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World J Clin Cases. Feb 26, 2021; 9(6): 1251-1258
Published online Feb 26, 2021. doi: 10.12998/wjcc.v9.i6.1251
Animal models of cathartic colon
Yang-Yang Meng, Qiao-Dong Li, Ya Feng, Jie Liu, En-Kang Wang, Linda Zhong, Qiao-Li Sun, Jian-Ye Yuan
Yang-Yang Meng, Qiao-Dong Li, Ya Feng, Jie Liu, En-Kang Wang, Linda Zhong, Qiao-Li Sun, Jian-Ye Yuan, Institute of Digestive Diseases, Longhua Hospital, Shanghai University of Traditional Chinese Medicine, Shanghai 200032, China
Linda Zhong, School of Chinese Medicine, Hong Kong Baptist University, Hong Kong, China
ORCID number: Yang-Yang Meng (0000-0003-4386-1858); Qiao-Dong Li (0000-0001-7486-8767); Ya Feng (0000-0002-4293-4093); Jie Liu (0000-0003-1992-6957); En-Kang Wang (0000-0003-2201-9864); Linda Zhong (0000-0002-3877-1914); Qiao-Li Sun (0000-0001-9053-3553); Jian-Ye Yuan (0000-0003-3728-2083).
Author contributions: Meng YY performed the majority of the writing; Li QD, Feng Y, Liu J, Wang EK, and Sun QL performed data collection and analysis and manuscript writing; Zhong L revised the writing; Yuan JY provided ideas, designed the outline and revised the manuscript.
Supported by Xinglin Scholar, Xinglin Young Talent Program, No. RC-2017-02-07; Shanghai Three-year Action Plan for Accelerating the Development of Traditional Chinese Medicine, No. ZY (2018-2020)-CCCX-2002-01; and Research Fund of Longhua Hospital, No. 2018YM05.
Conflict-of-interest statement: There is no conflict of interest to report.
Open-Access: This article is an open-access article that was selected by an in-house editor and fully peer-reviewed by external reviewers. It is distributed in accordance with the Creative Commons Attribution NonCommercial (CC BY-NC 4.0) license, which permits others to distribute, remix, adapt, build upon this work non-commercially, and license their derivative works on different terms, provided the original work is properly cited and the use is non-commercial. See:
Corresponding author: Jian-Ye Yuan, MD, PhD, Professor, Institute of Digestive Diseases, Longhua Hospital, Shanghai University of Traditional Chinese Medicine, No. 725 South Wanping Road, Xuhui District, Shanghai 200032, China.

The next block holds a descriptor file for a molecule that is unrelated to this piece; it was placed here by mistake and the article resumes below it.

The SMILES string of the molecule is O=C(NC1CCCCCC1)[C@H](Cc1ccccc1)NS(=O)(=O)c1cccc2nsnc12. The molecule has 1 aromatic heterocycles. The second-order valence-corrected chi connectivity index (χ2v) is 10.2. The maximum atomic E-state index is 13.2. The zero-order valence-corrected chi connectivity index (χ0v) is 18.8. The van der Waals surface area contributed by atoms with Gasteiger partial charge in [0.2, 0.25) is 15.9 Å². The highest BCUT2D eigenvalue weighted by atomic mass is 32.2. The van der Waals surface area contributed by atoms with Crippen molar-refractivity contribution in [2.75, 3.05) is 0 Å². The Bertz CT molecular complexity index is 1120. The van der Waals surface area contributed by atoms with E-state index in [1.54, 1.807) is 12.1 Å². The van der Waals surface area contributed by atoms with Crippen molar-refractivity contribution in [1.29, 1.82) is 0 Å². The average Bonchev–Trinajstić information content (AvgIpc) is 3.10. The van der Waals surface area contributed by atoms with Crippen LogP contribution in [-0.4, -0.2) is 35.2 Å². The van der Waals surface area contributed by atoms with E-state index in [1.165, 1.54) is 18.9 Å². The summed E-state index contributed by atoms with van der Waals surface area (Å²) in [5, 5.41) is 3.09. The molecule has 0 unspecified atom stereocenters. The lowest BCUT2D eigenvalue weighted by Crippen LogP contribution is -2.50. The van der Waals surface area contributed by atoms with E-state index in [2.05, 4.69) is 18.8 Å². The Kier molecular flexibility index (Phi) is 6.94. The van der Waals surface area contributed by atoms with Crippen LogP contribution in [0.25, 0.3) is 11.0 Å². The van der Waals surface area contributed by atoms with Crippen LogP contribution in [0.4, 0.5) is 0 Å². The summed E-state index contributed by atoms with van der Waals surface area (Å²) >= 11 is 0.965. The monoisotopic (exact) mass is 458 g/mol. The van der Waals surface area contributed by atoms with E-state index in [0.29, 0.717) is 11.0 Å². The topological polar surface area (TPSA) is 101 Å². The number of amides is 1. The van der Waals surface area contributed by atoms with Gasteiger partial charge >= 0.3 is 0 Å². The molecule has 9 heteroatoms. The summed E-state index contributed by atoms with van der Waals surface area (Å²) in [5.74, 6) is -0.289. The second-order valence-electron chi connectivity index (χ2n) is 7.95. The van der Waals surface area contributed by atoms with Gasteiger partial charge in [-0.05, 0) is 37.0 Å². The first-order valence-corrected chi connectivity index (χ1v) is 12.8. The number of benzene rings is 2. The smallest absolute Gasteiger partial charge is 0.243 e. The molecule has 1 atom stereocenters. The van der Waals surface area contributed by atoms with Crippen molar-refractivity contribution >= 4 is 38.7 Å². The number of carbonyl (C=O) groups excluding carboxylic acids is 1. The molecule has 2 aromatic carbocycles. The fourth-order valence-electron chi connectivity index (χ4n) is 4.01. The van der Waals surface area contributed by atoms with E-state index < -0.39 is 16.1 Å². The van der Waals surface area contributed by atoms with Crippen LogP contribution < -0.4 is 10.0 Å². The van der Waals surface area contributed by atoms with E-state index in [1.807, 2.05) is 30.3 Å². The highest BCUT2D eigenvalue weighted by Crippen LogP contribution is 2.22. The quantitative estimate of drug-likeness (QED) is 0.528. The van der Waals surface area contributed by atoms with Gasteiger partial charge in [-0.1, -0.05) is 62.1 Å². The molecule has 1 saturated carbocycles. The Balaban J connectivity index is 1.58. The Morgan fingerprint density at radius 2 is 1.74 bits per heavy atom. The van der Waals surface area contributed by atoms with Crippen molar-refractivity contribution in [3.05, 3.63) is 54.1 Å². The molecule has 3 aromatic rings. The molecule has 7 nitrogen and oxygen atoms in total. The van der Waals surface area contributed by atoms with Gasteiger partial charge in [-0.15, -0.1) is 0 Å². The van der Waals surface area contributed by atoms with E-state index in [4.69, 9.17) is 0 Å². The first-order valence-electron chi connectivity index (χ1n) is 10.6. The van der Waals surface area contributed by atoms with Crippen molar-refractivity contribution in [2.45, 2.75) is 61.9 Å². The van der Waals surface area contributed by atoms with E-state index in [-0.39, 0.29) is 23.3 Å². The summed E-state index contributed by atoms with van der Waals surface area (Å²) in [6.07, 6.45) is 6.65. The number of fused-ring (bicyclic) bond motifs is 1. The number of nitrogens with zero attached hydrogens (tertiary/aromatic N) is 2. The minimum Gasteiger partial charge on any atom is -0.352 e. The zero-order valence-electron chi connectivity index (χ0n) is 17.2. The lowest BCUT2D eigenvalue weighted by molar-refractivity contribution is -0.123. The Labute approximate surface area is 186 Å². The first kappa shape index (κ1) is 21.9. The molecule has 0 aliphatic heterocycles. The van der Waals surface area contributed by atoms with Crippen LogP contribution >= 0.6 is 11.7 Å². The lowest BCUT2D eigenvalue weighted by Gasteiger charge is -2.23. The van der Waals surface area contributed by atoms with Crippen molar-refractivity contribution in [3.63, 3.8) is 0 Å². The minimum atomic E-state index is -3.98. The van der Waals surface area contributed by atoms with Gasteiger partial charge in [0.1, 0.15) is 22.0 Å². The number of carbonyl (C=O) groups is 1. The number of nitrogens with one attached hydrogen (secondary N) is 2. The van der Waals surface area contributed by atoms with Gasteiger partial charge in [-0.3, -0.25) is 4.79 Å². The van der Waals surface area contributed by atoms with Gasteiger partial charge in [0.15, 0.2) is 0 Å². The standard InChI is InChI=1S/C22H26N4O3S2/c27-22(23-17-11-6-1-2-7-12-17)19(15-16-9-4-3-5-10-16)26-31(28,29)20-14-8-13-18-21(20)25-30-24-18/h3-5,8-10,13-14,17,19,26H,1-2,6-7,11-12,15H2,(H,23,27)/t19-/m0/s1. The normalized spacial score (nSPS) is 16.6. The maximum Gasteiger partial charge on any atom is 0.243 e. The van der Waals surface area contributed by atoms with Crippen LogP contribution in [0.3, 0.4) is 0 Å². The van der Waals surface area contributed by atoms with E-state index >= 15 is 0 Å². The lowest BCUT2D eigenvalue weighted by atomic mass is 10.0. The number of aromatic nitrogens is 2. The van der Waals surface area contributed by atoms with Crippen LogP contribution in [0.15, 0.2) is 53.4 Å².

Received: October 21, 2020
Peer-review started: October 21, 2020
First decision: November 3, 2020
Revised: November 10, 2020
Accepted: December 22, 2020
Article in press: December 22, 2020
Published online: February 26, 2021


The incidence of cathartic colon has been increasing, but satisfactory treatments are still lacking. In order to study the pathological mechanisms of the disorder and identify effective treatment methods, researchers have established different animal models of cathartic colon. This minireview briefly summarizes several common cathartic colon animal models, induced with anthraquinone laxatives such as rhubarb, total anthraquinone, rhein, and emodin, or induced with diphenylmethane laxatives such as phenolphthalein. The advantages and limitations of these models are evaluated and analyzed. We hope that this review will facilitate the selection of suitable models and improve relevant modeling methods. We anticipate the development of more convenient and stable models that can reflect the characteristics of cathartic colon in humans, and serve as useful tools for further studies.

Key Words: Cathartic colon, Animal model, Laxative, Anthraquinones, Diphenylmethane, Constipation

Core Tip: To our knowledge, this is the first review on various cathartic colon animal models. In this minireview, the experimental animals, agents, and methods frequently used to establish cathartic colon animal models are summarized for reference.


Cathartic colon is a common form of refractory functional constipation. It is characteristic of slow transit constipation (STC), typically characterized by long-term consumption of large doses of stimulating laxative drugs as the main pathogenic factor, and decreased colonic motility as the main pathological feature[1]. STC is also characterized by delayed colonic transit, difficulty in defecation caused by decreased colonic motility, and/or reduced frequency of defecation, and dry stool[2]. The condition is often accompanied by abdominal distension, abdominal pain, stomach pain, nausea, vomiting, and perianal diseases, as well as cardiovascular disease and colon cancer, and may seriously affect the quality of life[3,4]. In order to relieve symptoms, patients often rely on laxative defecation. Thus, the effects of the condition worsen, as the administered dose of laxatives is usually increased. Such a vicious cycle may lead to cathartic colon, with or without melanosis coli.